Friday, January 29, 2010
PIGS is an acronym for a group of four countries. Portugal, Italy (Ireland is also being added to the acronym), Greece and Spain. They've got one thing in common - they're all in deep economic troubles. And they're all in the eurozone. The recent performance of the Euro reflects that situation.
While Germany and France deny report of aid to Greece from EU, Goldman Sachs is being reported to broker Greek bonds to China. It appears that several countries are trying to sell their debt to Chinese while the cost of insuring against a sovereign-debt default is rising for Greece, Portugal, Spain and Italy. It's true that pigs cannot fly, and they never will. They will always pay a high price for their fiscal irresponsibility.
It's a pity that a country within the euro-zone find itself in such a situation. Definetly for the euro-zone, a member country being rescued directly or indirectly by China is not a good signal, politically and economically. It's not just a matter of diversifying the sources of funding national debt.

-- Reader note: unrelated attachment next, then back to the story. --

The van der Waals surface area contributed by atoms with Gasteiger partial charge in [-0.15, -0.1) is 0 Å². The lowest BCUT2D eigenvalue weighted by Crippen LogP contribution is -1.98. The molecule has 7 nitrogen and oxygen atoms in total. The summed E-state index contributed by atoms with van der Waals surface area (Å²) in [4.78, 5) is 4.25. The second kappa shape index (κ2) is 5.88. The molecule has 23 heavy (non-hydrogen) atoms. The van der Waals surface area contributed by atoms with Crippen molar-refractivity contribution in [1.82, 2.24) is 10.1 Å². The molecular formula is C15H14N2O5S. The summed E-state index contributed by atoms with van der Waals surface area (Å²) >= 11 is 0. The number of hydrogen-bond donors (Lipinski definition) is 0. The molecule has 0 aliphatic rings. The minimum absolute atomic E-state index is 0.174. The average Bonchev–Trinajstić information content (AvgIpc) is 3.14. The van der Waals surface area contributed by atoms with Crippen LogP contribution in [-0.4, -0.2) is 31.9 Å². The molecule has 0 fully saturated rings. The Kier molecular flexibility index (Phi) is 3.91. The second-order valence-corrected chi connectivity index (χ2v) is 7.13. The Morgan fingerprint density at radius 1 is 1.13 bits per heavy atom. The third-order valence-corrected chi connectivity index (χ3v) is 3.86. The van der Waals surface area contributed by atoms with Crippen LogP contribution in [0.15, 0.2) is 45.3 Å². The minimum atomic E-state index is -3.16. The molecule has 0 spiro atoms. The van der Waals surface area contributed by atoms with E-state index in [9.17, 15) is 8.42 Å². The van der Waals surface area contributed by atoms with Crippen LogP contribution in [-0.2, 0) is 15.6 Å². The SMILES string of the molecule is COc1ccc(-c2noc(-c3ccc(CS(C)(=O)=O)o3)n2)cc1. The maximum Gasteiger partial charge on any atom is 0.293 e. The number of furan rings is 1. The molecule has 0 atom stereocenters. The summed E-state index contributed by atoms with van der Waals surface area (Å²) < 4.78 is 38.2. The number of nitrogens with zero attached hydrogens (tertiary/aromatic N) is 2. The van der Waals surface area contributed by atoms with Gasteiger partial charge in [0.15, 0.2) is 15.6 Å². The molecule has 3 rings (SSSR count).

Yet, my question is: what does it happen to a country if its public and sovereign debt is being sold massively to another country like China?
While Italy's debt is at present still mainly held by Italians, its debt/GDP increasing ratio is not sustainable and sooner or later Italians might ask help to Chinese to place Italian bonds.
Will some lipstick make PIGS fly?
Will PIGS be Chinese pigs?